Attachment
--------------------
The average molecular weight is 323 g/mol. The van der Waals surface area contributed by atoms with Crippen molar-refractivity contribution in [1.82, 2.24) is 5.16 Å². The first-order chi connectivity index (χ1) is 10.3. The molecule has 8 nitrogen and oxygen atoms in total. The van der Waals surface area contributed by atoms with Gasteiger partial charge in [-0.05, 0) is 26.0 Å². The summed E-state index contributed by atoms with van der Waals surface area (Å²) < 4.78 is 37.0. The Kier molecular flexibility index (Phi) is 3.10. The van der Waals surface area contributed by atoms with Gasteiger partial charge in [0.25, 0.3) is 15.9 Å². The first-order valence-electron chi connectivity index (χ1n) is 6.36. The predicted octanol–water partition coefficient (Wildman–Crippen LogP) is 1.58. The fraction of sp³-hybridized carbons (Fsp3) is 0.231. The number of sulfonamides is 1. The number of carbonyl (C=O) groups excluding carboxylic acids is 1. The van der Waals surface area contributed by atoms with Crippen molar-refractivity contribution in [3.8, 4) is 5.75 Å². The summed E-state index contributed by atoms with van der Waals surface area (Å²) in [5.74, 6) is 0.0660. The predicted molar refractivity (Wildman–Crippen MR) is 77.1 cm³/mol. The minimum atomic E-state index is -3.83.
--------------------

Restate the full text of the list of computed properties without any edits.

The average molecular weight is 323 g/mol. The van der Waals surface area contributed by atoms with Crippen molar-refractivity contribution in [1.82, 2.24) is 5.16 Å². The first-order chi connectivity index (χ1) is 10.3. The molecule has 8 nitrogen and oxygen atoms in total. The van der Waals surface area contributed by atoms with Gasteiger partial charge in [-0.05, 0) is 26.0 Å². The summed E-state index contributed by atoms with van der Waals surface area (Å²) < 4.78 is 37.0. The Kier molecular flexibility index (Phi) is 3.10. The van der Waals surface area contributed by atoms with Gasteiger partial charge in [0.25, 0.3) is 15.9 Å². The first-order valence-electron chi connectivity index (χ1n) is 6.36. The predicted octanol–water partition coefficient (Wildman–Crippen LogP) is 1.58. The fraction of sp³-hybridized carbons (Fsp3) is 0.231. The number of sulfonamides is 1. The number of carbonyl (C=O) groups excluding carboxylic acids is 1. The van der Waals surface area contributed by atoms with Crippen molar-refractivity contribution in [3.8, 4) is 5.75 Å². The summed E-state index contributed by atoms with van der Waals surface area (Å²) in [5.74, 6) is 0.0660. The predicted molar refractivity (Wildman–Crippen MR) is 77.1 cm³/mol. The minimum atomic E-state index is -3.83.